A new home for the Humane Society?
Humane Society of the Ochocos board hopes for a new piece of property
Step into the Humane Society of the Ochocos and the noise is deafening. Barking and howling dogs of all shapes, sizes and breeds are packed by twos into small partitions, held back from visitors by a chain-link fence. It more resembles an overcrowded kennel than a place that facilitates adoption of a family pet.
But Greg Lynch, Humane Society of the Ochocos board member, hopes to change all that.
At a recent meeting of the Crook County Court, Lynch requested that the county grant the Humane Society a six-acre piece of land, located at the northeast corner of Tom McCall Road and Ochoco Highway, for a new, modern facility - one that he estimates will cost around $1 million.
"We're in the planning stage right now," he said. "We've done a lot of due diligence already. We've looked at other shelters, we've looked at designs. We have an awfully good idea of what we need in terms of capacity. It's just until we know we've got the property, there's no point in going forward."
He estimated the capacity of the new shelter, if built, will be triple the current building, which has room for around 22 dogs and 32 cats.
Lynch said the county has thus far seemed receptive of the idea, and according to Crook County Judge Scott Cooper, the proposal has been sent to an attorney to work out a form of sale for the property.
"We'll take it up for further consideration once we get that form back," Cooper said. "At this point, we have not made any decisions, we have not committed a property, and we have not agreed to do this. We've agreed to examine the possibility in the form of documents."
Cooper mentioned that some of the issues to be resolved include the suitability of the location and the assurance that it will not interfere with transportation alternatives, as well as any restrictions that may apply on the underlying ground. He also needs to be sure that the Humane Society has made a solid commitment to the project.
However, talking to Lynch, it becomes clear that he is indeed committed.
"It's very overcrowded," he said of the current shelter, which was built in 1999. "A big part of it is from this rescue that we were forced into. Nobody consulted us before they went out and started taking dogs; they just appeared on our doorstep. We've been overwhelmed ever since."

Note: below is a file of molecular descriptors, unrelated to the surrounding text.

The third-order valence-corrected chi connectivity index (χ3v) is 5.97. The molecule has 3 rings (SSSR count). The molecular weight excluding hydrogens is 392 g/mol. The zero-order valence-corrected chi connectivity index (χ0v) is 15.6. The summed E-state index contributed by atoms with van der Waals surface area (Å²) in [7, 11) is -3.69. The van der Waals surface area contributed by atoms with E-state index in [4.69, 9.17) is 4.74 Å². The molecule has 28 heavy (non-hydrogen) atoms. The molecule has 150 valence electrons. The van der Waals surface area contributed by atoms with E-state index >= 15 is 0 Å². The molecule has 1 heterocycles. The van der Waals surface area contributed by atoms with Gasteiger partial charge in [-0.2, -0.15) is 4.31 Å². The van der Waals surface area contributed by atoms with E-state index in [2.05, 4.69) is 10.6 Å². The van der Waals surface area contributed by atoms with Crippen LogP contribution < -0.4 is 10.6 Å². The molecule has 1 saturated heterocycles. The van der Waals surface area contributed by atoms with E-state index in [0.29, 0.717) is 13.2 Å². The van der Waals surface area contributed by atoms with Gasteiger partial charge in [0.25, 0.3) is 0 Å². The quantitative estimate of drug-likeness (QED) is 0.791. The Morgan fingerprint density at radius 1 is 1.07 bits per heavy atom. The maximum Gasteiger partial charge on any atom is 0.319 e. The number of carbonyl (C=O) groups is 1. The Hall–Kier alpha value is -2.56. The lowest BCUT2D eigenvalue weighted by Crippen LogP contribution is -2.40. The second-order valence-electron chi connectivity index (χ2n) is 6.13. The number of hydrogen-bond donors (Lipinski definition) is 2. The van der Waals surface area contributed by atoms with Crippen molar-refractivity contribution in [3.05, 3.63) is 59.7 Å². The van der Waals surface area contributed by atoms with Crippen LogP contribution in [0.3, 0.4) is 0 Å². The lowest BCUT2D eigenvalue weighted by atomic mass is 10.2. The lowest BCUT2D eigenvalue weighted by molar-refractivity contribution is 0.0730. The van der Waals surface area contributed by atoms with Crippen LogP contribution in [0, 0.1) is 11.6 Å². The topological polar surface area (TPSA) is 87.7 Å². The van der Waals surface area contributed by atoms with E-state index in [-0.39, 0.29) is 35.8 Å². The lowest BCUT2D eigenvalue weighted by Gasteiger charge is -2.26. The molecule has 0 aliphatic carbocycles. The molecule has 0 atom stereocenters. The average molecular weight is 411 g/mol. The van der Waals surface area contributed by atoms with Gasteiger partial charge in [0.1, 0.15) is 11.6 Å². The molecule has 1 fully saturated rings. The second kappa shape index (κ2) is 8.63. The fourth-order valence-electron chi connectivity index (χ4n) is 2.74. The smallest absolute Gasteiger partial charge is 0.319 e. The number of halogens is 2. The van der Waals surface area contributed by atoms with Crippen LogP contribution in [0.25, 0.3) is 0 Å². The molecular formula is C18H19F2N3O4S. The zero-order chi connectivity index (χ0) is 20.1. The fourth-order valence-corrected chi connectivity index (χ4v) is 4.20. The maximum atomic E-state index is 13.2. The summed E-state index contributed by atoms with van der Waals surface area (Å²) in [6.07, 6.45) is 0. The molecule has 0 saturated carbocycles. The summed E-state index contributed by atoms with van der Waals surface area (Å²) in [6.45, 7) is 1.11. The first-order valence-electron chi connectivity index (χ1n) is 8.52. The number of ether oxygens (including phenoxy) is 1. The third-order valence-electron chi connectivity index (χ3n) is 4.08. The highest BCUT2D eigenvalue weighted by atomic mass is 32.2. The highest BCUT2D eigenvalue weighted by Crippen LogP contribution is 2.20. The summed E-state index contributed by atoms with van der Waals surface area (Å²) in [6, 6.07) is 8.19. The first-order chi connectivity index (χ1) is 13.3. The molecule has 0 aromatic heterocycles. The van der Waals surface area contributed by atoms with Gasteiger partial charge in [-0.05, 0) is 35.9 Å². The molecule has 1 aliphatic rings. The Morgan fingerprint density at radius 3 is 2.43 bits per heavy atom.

Lynch is speaking of the rescue of 100 dogs from a Powell Butte ranch that has since stretched the Humane Society beyond its means.
Also contributing to the overpopulation is the growth of the area, both in humans and animals, which puts more demand on the facility. Lynch said what is needed is a more visible and appealing shelter to encourage more people to adopt.
"Right now, it's essentially a kennel," he said. "The dogs are all competitive with one another. It needs to be more inviting and it needs to be more visible. It's not the kind of family experience that it needs to be in order to adopt animals."
If the land is granted and everything goes as planned, Lynch plans to obtain funding through a capital campaign and utilize not only central Oregon businesses, but businesses across the state for donations. The money will also come from state and national animal welfare foundations. He said that the Prineville community has also provided overwhelming support.
"We've had a tremendous response from the community," he said. "There are a number of businesses that have already come forward and volunteered their services. From construction companies, to architects, to engineers, all saying, `Hey, we want to be a part of it.' I think the thing will just take off and get a life of its own. The key, of course, is to get that land."
Judge Cooper said the issue may be discussed further at the next county court meeting on March 13, but is unsure if it will be on the agenda.